The Lysikrates monument in Athens
The Lysikrates monument in Athens

We know what the Thrasyllos monument looked like because it was drawn by visitors to Athens in the late 18th Century. It consisted of an architectural façade across the front of the cave with rectangular pillars supporting an architrave decorated with a frieze and dedicatory inscription. The structure supported a statue and, without doubt, the tripod monument itself. In Roman times (the period I am most interested in) Pausanias reports seeing a representation of Apollo and Artemis slaughtering the children of Niobe inside  the cave, which might have been a painting or a sculptural group or relief. The 18th century drawings show that by that time the front had been walled up, except for a door, and was in use as a chapel.

Drawing of the Thrasyllos monument by Le Roy. 1782.
Drawing of the Thrasyllos monument by Le Roy. 1782.

Just as I discussed for the Hellenistic Tower of the Winds in an earlier post, these drawings were a great inspiration to contemporary architects working in Europe and America and several buildings were modelled on the ancient monument. There’s a good discussion of the influence of the Thrasyllos monument on western architecture by Calder Loth here. I didn’t realise until now that the building had such a big influence. One of my favourite examples of a building modelled on the monument is this early 19th century folly in Temple Gardens, near Lincoln, which I’d very much like to see in real life.

Early 19th C folly based on the Thrasyllos Monument - in Temple Gardens, Lincoln
Early 19th C folly based on the Thrasyllos Monument – in Temple Gardens, Lincoln

Tragically the Thrasyllos monument was completely destroyed by the Turks during the Greek War of Independence when they tried to recapture the lost city and besieged the Acropolis in 1827.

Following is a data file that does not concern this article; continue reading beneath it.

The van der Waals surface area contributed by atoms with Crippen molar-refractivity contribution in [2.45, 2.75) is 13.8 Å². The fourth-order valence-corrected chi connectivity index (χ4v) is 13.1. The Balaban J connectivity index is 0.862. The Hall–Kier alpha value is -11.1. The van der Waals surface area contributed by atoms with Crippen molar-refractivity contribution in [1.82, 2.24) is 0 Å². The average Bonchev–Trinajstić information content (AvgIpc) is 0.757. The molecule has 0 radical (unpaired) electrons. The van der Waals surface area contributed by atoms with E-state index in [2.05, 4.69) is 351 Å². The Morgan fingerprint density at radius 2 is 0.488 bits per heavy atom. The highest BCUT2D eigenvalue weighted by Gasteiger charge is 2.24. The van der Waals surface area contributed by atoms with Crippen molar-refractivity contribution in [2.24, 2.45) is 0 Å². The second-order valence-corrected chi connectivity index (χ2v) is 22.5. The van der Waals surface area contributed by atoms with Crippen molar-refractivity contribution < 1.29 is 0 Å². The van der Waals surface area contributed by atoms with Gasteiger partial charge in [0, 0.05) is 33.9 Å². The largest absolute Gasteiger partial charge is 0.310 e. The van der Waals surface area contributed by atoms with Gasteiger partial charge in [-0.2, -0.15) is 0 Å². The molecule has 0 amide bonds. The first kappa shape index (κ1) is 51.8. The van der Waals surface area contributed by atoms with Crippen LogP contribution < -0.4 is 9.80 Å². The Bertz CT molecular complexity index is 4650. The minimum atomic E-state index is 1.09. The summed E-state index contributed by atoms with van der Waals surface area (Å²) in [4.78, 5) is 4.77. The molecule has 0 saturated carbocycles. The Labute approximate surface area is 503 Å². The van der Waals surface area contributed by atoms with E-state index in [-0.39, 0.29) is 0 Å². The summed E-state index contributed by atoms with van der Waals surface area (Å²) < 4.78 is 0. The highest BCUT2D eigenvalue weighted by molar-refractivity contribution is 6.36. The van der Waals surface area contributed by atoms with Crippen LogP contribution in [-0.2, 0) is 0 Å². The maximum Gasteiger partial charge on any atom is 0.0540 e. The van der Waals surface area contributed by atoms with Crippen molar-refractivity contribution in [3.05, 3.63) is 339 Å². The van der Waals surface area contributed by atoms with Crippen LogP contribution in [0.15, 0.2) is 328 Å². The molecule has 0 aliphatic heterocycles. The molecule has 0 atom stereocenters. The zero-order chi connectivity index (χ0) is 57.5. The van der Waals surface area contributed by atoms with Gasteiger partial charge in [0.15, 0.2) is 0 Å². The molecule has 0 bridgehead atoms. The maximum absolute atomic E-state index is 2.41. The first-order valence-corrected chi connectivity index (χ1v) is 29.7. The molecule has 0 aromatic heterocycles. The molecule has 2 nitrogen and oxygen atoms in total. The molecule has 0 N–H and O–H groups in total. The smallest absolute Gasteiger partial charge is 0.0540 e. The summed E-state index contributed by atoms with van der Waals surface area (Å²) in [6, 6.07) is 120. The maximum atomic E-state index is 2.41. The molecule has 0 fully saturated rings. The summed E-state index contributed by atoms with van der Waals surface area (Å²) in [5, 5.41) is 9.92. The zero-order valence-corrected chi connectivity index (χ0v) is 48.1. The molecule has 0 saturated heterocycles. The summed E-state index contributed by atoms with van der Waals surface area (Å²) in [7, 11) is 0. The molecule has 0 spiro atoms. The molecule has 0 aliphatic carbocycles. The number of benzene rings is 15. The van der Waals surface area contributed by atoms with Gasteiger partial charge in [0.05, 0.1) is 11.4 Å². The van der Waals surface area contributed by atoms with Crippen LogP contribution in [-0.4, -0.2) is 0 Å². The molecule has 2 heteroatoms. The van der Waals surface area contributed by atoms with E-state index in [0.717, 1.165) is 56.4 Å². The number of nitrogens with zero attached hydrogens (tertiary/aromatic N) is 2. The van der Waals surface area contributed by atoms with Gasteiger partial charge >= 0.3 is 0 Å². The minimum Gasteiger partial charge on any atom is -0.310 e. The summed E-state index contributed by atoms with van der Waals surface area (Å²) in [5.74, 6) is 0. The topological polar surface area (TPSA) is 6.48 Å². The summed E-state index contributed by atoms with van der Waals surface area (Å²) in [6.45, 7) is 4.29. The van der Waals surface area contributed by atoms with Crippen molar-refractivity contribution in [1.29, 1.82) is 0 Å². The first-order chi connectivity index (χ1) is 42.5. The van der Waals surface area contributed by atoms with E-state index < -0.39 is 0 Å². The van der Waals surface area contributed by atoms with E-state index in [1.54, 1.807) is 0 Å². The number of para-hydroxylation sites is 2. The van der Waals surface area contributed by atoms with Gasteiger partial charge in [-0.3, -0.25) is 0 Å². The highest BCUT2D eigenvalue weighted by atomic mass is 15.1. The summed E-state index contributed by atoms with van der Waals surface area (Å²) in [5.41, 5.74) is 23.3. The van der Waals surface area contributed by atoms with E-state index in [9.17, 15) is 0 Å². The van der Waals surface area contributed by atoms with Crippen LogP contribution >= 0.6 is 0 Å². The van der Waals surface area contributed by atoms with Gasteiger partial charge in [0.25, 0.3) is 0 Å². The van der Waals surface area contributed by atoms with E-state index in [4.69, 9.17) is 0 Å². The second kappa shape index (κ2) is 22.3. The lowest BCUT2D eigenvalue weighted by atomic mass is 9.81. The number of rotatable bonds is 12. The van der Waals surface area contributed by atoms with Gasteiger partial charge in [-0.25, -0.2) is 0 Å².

The modern reconstruction project is clearly aimed at reversing this catastrophe by completely rebuilding the architectural façade. I don’t know whether any fragments of the original monument survive and will be incorporated in the reconstruction but, to judge from the pillars that have already been erected and the huge collection of marble blocks piled up at the eastern end of the Acropolis ready for use, it looks likely that the structure is going to consist near enough entirely of new material. The vast quantity of marble makes me wonder just how much of the ancient Acropolis they are actually planning on rebuilding! My wife said that the scene reminded her of a storage yard of a kitchen supplier.

Marble blocks and other building equipment at the east end of the Athenian Acropolis
Marble blocks and other building equipment at the east end of the Athenian Acropolis

Modern tourists to the site will soon be confronted with a modern replica of the Thrasyllos monument, in shiny new white marble that jars horribly with the mellowed, slightly yellowy stone of the truly ancient buildings on the Acropolis. I really cannot see much point to his reconstruction at all. Most visitors will probably have little idea that what they are looking at is not a genuine survival from the ancient world, though to be honest, I suspect that few will pay the structure much attention, overshadowed as it is – quite literally – by the majesty of the Parthenon and the other Periclean buildings. The project is hardly likely to attract new visitors to the Acropolis which is already one of the most popular archaeological sites in the word.